Source: eWeek

Dow Falls As Technology Sector Stocks Tumble
The software giant encourages researchers to let its cloud make short work of massive sets of scientific data and unea ...
Source: eWeek   Full article at: eWeek 2 days ago, 3:35pm CDT
 

More From the Web

Update: 9

Industry voice: Making the most of data: from experimentation to action

Source: Tech Radar

Ross Duncan of Scotland in action
Wherever you look, there is no shortage of statistics or analysis pointing to the global explosion in data growth. According to CSC Insights, data production is expected to be 44 times greater in 2020 than it was in 2009, with business data volumes doubling globally every 1.2 years.However, the problem in making the most of this increasingly valuable asset is not the larger volume of data but the complexity of getting most value from it. Most of this growth is from ...
Source: Tech Radar  Full article at: Tech Radar 2 days ago, 4:00am CDT
 

Update: 7

Flytxt signs up with VoltDB for faster data ‘triggers’

Source: The Hindu

Dow Falls As Technology Sector Stocks Tumble
Flytxt, provider of Big Data analytics solutions with a development centre here, is tying up with US-based VoltDB that specialises in high-speed data processing and real-time analyti ...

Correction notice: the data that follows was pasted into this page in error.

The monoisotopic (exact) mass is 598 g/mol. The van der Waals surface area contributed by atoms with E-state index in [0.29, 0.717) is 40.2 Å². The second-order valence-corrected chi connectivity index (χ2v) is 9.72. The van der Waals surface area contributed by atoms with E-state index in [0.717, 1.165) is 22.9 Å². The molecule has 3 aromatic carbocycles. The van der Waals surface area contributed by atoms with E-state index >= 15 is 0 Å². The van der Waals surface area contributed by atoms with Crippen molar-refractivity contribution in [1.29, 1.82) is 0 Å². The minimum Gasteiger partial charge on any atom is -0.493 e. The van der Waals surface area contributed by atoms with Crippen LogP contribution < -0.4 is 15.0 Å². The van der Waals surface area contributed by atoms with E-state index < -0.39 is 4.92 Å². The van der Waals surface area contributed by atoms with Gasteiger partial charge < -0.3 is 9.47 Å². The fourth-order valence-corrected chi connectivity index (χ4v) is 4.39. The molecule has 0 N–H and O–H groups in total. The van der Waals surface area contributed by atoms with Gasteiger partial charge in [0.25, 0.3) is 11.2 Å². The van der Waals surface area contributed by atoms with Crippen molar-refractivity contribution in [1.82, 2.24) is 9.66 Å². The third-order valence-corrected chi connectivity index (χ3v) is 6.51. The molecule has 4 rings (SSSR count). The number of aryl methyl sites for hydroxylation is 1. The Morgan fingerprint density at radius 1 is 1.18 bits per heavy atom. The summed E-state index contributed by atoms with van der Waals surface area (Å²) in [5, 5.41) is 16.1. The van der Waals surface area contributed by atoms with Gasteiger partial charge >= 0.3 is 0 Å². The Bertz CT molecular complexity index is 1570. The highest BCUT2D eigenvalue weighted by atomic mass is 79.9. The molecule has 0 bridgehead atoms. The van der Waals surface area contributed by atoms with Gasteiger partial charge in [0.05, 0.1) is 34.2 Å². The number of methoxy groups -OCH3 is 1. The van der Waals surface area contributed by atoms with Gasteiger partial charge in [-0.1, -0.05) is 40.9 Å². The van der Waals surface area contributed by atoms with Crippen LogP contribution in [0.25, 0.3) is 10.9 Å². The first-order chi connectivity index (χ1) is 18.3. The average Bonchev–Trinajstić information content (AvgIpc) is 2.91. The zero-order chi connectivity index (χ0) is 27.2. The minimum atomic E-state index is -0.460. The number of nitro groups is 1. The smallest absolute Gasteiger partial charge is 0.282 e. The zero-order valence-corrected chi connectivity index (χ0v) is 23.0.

Source: The Hindu   Full article at: The Hindu 3 days ago, 10:27am CDT
 

Update: 6

IBM Smarter PlanetVoice: Five Ways Companies Can Compete Using Big Data and Analytics

Source: Business Balla

By Inhi Cho Suh, Vice President of Big Data, IBM Big data is just that–big–and it’s getting bigger. According to the research firm IDC, the worldwide big data technology and services m ...
Source: Business Balla   Full article at: Business Balla 3 days ago, 8:51am CDT
 

Update: 5

IBM Smarter PlanetVoice: Five Ways Companies Can Compete Using Big Data and Analytics

Source: Forbes

By Inhi Cho Suh, Vice President of Big Data, IBM Big data is just that--big--and it's getting bigger. According to the research firm IDC, the worldwide big data technology and services market will grow at a 27 percent compounded annual rate, to exceed ...
Source: Forbes   Full article at: Forbes 3 days ago, 8:22am CDT
 

Update: 4

Fujitsu develops 40Gb/s data search software

Source: Tech.co.uk

SKOREA-ECONOMY-COMPANY-TECHNOLOGY-SAMSUNG
Fujitsu has developed a new software technology that can perform data searches as fast as 40Gb/s –– an important step forward in managing an ever-increasing volume of information.The Fujitsu technology can perform high-speed capture, accumulation and searches at super-fast speeds, thanks to a combination of servers for scalable disk capacity and parallel-input performance, with a stream-analysis unit for sequentia ...